Dowdell's Knob
A grill built for President Roosevelt
can still be seen at Dowdell's Kno
b, a
rocky promontory on scenic Pine
Mountain, Georgia.
History at Dowdell's Knob
Markers and panels interpret the
history of Dowdell's Knob and its
significant role in the life of President
Roosevelt.
DOWDELL'S KNOB
Franklin D. Roosevelt State Park
Pine Mountain,
Georgia
Dowdell's Knob on Pine Mountain, Georgia
Roosevelt Statue at Dowdell's Knob
A lifelike status of President Roosevelt appears to
gaze off into the distance from his favorite picnic
spot, Dowdell's Knob on Pine Mountain, Georgia.
FDR's Favorite View in Georgia
Near the northern end of Georgia's 10,000
acre
Franklin D. Roosevelt State Park is a
place where the presence of the American
President who guided the country through the
Great Depression and World War II can still
be felt.

Dowdell's Knob, named for a 19th century
farmer, was a favorite spot for picnicking and
quiet thought for President Franklin Delano
Roosevelt. First attracted to the region by the
nearby
warm springs that he hoped might
provide a cure for the paralysis he suffered
as a result of a devastating bought with polio,
Roosevelt fell in love with the beautiful
country surrounding Pine Mountain. He built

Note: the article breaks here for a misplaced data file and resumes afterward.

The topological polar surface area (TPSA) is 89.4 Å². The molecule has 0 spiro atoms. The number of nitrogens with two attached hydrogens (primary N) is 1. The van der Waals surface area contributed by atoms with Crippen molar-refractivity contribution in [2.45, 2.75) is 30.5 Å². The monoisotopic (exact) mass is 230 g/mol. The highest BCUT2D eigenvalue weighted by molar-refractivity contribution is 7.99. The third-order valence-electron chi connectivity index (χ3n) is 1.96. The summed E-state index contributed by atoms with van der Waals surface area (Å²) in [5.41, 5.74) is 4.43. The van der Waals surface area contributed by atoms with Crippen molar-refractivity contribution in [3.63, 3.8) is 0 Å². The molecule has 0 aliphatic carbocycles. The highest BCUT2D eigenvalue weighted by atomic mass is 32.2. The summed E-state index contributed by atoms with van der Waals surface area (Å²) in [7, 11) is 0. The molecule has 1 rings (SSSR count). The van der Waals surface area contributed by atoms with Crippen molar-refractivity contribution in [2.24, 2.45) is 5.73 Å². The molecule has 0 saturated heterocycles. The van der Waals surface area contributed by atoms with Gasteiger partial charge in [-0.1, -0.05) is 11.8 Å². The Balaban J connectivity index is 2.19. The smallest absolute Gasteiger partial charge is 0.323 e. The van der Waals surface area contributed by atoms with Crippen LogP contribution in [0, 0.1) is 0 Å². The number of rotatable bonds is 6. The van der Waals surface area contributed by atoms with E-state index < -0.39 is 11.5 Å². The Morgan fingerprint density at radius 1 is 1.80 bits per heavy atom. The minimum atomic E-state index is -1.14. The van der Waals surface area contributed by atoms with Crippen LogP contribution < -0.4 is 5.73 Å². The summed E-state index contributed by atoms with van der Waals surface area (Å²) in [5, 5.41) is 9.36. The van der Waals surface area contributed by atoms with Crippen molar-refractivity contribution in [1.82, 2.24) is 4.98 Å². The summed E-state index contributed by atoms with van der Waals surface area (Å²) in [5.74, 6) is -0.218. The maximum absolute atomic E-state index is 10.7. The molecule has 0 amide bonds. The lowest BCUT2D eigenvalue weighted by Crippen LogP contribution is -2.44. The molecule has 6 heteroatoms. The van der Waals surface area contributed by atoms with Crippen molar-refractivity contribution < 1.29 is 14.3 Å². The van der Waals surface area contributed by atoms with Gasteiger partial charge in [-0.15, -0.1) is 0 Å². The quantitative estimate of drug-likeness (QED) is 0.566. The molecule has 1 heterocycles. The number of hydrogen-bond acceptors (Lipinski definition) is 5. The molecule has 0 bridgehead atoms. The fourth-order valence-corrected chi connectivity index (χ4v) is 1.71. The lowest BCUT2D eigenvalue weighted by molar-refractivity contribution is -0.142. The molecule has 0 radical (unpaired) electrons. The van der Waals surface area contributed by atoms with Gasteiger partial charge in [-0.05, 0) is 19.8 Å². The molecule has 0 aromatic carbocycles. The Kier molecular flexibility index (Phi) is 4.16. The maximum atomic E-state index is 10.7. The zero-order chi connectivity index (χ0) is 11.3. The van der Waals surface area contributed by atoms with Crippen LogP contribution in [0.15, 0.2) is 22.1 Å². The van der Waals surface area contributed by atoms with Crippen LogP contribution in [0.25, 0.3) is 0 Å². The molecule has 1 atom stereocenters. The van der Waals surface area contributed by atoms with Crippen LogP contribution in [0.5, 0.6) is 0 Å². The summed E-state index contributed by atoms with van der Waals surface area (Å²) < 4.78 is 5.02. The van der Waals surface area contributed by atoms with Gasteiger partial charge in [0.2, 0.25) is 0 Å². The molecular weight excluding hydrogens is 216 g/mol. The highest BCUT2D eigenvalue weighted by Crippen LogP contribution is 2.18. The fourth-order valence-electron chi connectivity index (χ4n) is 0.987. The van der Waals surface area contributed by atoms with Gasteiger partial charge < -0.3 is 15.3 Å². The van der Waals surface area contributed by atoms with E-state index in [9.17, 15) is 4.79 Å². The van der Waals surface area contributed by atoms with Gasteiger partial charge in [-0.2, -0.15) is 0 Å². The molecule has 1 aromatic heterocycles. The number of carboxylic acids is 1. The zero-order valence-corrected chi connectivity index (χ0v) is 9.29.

his
Little White House, the only home he
would ever known, nearby in 1932. That
same year he was elected to the Presidency
and went on to serve longer than any
President in American history.

Roosevelt was a great lover of the outdoors
and often drove his hand-controlled Ford car
up Pine Mountain to picnic, enjoy the scenery
and think in the quiet and solitude of the
heights. In this manner he discovered the
place that would become his favorite,
Dowdell's Knob.

Legend holds that Lewis J. Dowdell, who
lived in the area until his death in 1848, often
brought the slaves that worked his farm up to
the rocky projection for open air church
services. Others followed and the knob
became something of a local landmark,
known for its tremendous views.

Roosevelt came here often on his 41 visits to
Warm Springs. Local tradition holds that he
often talked with neighbors he encountered
at Dowdell's Knob, discussing with them
topics ranging from farming to education and
the national economy. Often, it is said, they
did not realize they had been talking with the
President of the United States.

President Roosevelt came to Dowdell's Knob
for the last time in April of 1945. Victory in
World War II was becoming apparent and he
asked his Secret Service agents to leave him
alone there until they heard him sound the
car horn. He sat in peace and absorbed the
view in solitude.
Roosevelt died at his nearby Little White
House two days later. His passing was
mourned by people of all colors and all walks
of life in one of the greatest outpourings of
emotion in American history.

Dowdell's Knob is open during daylight
hours and is located off Georgia Highway 90
in
Franklin D. Roosevelt State Park. The grill
once used by the President can still be seen
there, along with a beautiful statue.
FDR's Place of Peace
President Roosevelt often spent
time alone absorbing the views from
Pine Mountain.
View from Dowdell's Knob
Dowdell's Knob provides one of the
finest views in the Deep South
. Pine
Mountain is between Atlanta and
Columbus in Georgia.
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Copyright 2011 & 2014 by Dale Cox
All rights reserved.

Last Updated: September 11, 2014